As someone who happens to lead a New York agency whose entire business model is built on creativity, I’m often asked what it, you know, is. I usually give the answer that I think is the most practical: that creativity is the ability to see patterns and connections where others don’t, and to express those patterns and connections in a unique and personal way.
Two parts, that. And very difficult to reconcile in one place. But to be a great creative, you have to learn to be great at opposite impulses.
The first part – seeing patterns and connections where others don’t – is the one I think most people think of when they think of "creativity". Seeing the world in a new or different way, finding common themes in disparate images, seeing importance or beauty or sadness or comedy in things others can’t. It takes a fearlessness and naïvety, and a willingness to be absolutely 100 per cent free of preconceived notions, rules or boundaries.
But that will only get you halfway there – and this is where I believe the hardness of New York, the grind and the culture of work as its own reward help make it the best place to learn and grow as a creative.
This is because the part where you have to bring your creativity to its fullest expression – giving that imagination shape in a way others can experience it too – is the part that needs the opposite of freedom.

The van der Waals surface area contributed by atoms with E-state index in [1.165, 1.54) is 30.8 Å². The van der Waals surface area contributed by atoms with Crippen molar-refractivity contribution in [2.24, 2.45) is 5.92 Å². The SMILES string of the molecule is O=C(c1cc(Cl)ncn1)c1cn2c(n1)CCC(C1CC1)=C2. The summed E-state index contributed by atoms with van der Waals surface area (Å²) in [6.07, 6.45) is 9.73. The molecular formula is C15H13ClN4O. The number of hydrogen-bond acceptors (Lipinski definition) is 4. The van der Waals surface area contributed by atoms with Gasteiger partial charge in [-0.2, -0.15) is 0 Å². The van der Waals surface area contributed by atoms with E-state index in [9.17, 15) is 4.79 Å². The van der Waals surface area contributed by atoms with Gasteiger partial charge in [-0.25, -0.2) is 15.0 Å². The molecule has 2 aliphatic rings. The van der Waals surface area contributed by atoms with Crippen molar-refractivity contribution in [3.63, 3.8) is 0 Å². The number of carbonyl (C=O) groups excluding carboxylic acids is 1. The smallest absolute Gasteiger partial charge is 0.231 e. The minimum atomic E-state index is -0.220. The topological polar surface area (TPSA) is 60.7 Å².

It needs discipline.
The hardness of New York, the grind and the culture of work make it the best place to grow as a creative
Why? Like an athlete who needs to train their body to react without thinking on the field, a creative has to have a ready tool to fully and perfectly express what they want to express. And like an athlete, it takes an incredible amount of work and practice and time and discipline to learn to really write, or design, or code, or paint, or... well... anything you use to express yourself well.
So, freedom of thought – but discipline of practice. Opposites that, when combined in ways no-one sees coming, are often the way to an original expression. Without them, you will spend your career counting on lucky accidents – which can be fun and even powerful.
But they are just that: accidents. And creativity and what it can bring to the world is just too important to leave to something as haphazard as accidents. New York is fuelled and fed by the energy of all these opposites coming together in one place. That’s why I believe it is the best place in the world right now to start a creative career.
John Patroulis is the chief creative officer at Bartle Bogle Hegarty New York